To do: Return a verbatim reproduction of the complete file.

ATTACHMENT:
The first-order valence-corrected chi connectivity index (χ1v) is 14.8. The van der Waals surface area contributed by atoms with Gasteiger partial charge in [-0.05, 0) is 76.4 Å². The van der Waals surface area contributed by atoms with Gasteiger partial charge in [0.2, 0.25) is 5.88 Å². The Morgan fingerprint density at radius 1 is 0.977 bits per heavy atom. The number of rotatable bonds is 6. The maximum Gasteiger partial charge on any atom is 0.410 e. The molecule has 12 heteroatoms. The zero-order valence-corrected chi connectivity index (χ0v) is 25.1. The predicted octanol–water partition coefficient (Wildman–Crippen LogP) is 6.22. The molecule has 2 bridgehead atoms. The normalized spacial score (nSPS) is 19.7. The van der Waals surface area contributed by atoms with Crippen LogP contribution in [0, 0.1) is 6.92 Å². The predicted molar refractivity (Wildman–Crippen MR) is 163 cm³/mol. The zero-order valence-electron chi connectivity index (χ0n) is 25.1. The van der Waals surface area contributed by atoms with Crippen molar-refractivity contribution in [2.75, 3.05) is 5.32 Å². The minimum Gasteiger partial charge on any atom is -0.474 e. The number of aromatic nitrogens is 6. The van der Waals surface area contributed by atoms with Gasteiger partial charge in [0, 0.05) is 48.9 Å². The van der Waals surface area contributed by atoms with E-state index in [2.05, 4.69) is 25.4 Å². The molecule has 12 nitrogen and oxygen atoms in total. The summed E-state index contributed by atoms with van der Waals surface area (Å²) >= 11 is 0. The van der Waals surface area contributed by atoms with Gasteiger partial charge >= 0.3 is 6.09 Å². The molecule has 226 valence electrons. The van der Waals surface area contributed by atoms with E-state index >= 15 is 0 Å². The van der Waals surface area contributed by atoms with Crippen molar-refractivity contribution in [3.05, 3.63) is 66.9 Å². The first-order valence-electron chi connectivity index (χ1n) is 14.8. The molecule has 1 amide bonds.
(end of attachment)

The first-order valence-corrected chi connectivity index (χ1v) is 14.8. The van der Waals surface area contributed by atoms with Gasteiger partial charge in [-0.05, 0) is 76.4 Å². The van der Waals surface area contributed by atoms with Gasteiger partial charge in [0.2, 0.25) is 5.88 Å². The Morgan fingerprint density at radius 1 is 0.977 bits per heavy atom. The number of rotatable bonds is 6. The maximum Gasteiger partial charge on any atom is 0.410 e. The molecule has 12 heteroatoms. The zero-order valence-corrected chi connectivity index (χ0v) is 25.1. The predicted octanol–water partition coefficient (Wildman–Crippen LogP) is 6.22. The molecule has 2 bridgehead atoms. The normalized spacial score (nSPS) is 19.7. The van der Waals surface area contributed by atoms with Crippen LogP contribution in [0, 0.1) is 6.92 Å². The predicted molar refractivity (Wildman–Crippen MR) is 163 cm³/mol. The zero-order valence-electron chi connectivity index (χ0n) is 25.1. The van der Waals surface area contributed by atoms with Crippen molar-refractivity contribution in [2.75, 3.05) is 5.32 Å². The minimum Gasteiger partial charge on any atom is -0.474 e. The number of aromatic nitrogens is 6. The van der Waals surface area contributed by atoms with Gasteiger partial charge in [0, 0.05) is 48.9 Å². The van der Waals surface area contributed by atoms with E-state index in [2.05, 4.69) is 25.4 Å². The molecule has 12 nitrogen and oxygen atoms in total. The summed E-state index contributed by atoms with van der Waals surface area (Å²) >= 11 is 0. The van der Waals surface area contributed by atoms with Gasteiger partial charge >= 0.3 is 6.09 Å². The molecule has 226 valence electrons. The van der Waals surface area contributed by atoms with E-state index >= 15 is 0 Å². The van der Waals surface area contributed by atoms with Crippen molar-refractivity contribution in [3.05, 3.63) is 66.9 Å². The first-order valence-electron chi connectivity index (χ1n) is 14.8. The molecule has 1 amide bonds.